“I always wondered why the MSR Titan pot (8oz.) sells at all, when the AGG 2L pot is 6oz. Have I got those weights wrong?” Brian James
Probably more then anything else – marketing. MSR products are more available. Titanium does have advantages over aluminum. Aluminum is suspected to be linked to Alzheimers. Titanium dissipates heat much faster, making pots easier to handle.
The Primus Pots are very interesting. I am equally interested in the new ETA stove. I would love to have high efficiency stove that burned white gass.Dec 19, 2007 at 11:12 pm #1413171
@kenknightLocale: SE Michigan
Better late than never. Ibagree that a 1.3 liter pot will be enough to melt snow. You may have to pay close attention to it – more so than with a bigger pot but that's not a big deal. Remember to start out with a bit of water in the pot to melt the snow in. Also I have found pot costs very handy in the winter to help conserve on fuel.
KenDec 20, 2007 at 1:26 am #1413183
@rcaffinLocale: Wollemi & Kosciusko NPs, Europe
There is a Spotlite on the MSR Ti pots on the web site – check it out. It includes the following statement:
" a 1.5 litre pot at 115 grams (4.06 oz). There is a tight-fitting lid (58 grams, 2.05 oz) for the 1.5 litre pot as well "
So I am not sure where the 8 oz comes from.
> Aluminum is suspected to be linked to Alzheimers.
Urban myth, long since debunked. Check it at Snopes.com.
> Titanium dissipates heat much faster, making pots easier to handle.
Ah, not quite. Titanium pots have far thinner walls and so less metal than any of the others, so the smaller amount of metal in a Ti pot holds less heat. This is why they seem to cool faster.
ETA stove with gas canister – a very nice combo for three people in the snow. A bit heavy for one or two perhaps, but a smaller/lighter unit is coming I believe.
CheersDec 27, 2007 at 1:15 pm #1413865
@valsharLocale: San Francisco Bay Area
Doug or anyone else:
I have a MSR Whisperlite white gas stove and a 2 L MSR Duralite pot.
I have been using the MSR heat exchanger, but I am intrigued.
When you use the Oven Pot Parka, is it "tall" enough to fully enclose the pot and the stove?
Or does it just cover the pot down to the bottom sides of the pot?
My concern is that the heat/flames from the stove will cause the Pot Parka to melt or burn.
Thanks for any feed back that you can provide.
I am venturing out in January on my 1st snow trip via the Sierra Club's Winter Camping Class.Dec 27, 2007 at 1:44 pm #1413870
Tony hopefully these pictures will help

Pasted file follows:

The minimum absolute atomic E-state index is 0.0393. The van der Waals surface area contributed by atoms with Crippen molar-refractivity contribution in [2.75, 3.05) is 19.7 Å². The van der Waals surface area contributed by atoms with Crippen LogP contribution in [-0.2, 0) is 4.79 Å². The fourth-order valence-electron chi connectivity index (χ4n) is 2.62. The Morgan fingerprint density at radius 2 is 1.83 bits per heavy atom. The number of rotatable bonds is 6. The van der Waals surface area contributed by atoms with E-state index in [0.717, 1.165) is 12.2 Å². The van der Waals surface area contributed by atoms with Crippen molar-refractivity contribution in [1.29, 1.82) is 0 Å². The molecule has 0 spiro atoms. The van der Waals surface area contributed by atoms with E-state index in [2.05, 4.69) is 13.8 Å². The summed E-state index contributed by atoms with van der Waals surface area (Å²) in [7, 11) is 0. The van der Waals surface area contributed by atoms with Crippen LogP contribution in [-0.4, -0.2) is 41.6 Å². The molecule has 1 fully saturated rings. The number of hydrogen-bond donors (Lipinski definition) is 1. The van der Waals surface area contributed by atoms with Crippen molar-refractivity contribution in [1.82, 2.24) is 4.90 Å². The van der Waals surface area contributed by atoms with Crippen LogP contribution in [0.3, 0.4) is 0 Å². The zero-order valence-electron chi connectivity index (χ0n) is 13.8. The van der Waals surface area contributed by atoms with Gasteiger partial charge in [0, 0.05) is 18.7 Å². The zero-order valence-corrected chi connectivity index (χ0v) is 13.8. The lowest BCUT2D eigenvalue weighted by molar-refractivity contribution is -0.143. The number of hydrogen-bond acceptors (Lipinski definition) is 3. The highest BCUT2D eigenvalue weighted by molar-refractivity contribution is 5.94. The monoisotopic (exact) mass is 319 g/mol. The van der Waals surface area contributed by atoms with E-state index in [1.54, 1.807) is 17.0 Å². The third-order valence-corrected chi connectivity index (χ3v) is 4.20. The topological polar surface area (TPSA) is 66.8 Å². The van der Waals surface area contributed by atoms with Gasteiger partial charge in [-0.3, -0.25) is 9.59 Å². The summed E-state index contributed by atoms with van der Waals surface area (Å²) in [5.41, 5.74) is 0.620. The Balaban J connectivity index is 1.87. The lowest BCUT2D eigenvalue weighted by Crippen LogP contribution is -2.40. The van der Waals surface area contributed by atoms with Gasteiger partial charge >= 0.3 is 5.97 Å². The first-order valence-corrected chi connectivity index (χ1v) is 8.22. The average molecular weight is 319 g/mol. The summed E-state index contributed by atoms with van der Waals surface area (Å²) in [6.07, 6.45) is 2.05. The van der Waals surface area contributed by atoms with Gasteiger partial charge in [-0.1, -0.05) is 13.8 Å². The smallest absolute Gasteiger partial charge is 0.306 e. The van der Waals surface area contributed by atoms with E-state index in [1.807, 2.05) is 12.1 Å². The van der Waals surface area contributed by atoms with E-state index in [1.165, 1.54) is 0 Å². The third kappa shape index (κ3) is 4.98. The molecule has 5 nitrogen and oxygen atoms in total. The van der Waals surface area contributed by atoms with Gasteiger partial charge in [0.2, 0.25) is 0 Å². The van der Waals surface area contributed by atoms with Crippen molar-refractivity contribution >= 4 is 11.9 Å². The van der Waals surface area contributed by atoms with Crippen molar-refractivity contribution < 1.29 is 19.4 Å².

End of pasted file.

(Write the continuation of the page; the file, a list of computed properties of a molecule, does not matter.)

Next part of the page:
"When you use the Oven Pot Parka, is it "tall" enough to fully enclose the pot and the stove?"
There are multiple sizes of pot parkas. The pictures show
two on a 2 liter pot on a MSR XGK stove.
Dec 27, 2007 at 1:45 pm #1413871Dec 27, 2007 at 1:49 pm #1413872
The bigger pot parka is shorter than the smaller diameter pot parka.
They will burn. They discolor slightly and really smell bad when they burn. I have only burned the smaller diameter one.Dec 27, 2007 at 3:03 pm #1413880
@valsharLocale: San Francisco Bay Area
Thank you so much for posting those pictures.
Do you use your MSR Heat Exchanger with the Pot Parka or have you subsituted the Pot Parka for the Heat Exchanger?
Have you found the Pot Parka is more "efficient" than the heat exchanger?
My experience during 3 season backpacking is that the heat exchanger reduces the time it takes for me to heat up food and water for hot drinks.
P.S. One of the things that I love about this forum and this group of people is how willing and eager to share information with their fellow BPLer's.Dec 27, 2007 at 4:13 pm #1413889
I usually use the heat exchanger with the pot parka, but I use it to keep from burning the pot parka. It keeps the wind from pushing the parka close to the stoves flame. I wrap the wind screen around the pot parka. The standard wind screen will not fit around a two liter pot and the pot parka.
I tried testing the boiling times using the pot parka, but was having issues getting data. Since every time you want to check if the water is boiling you have to lift off the parka. I think you would need to thermo-couple up a pot to see if the two together made a better system or not.
In winter it takes a long time to melt water for a family of four, so I have been experimenting.
What do other people use for melting water for 4 or more people?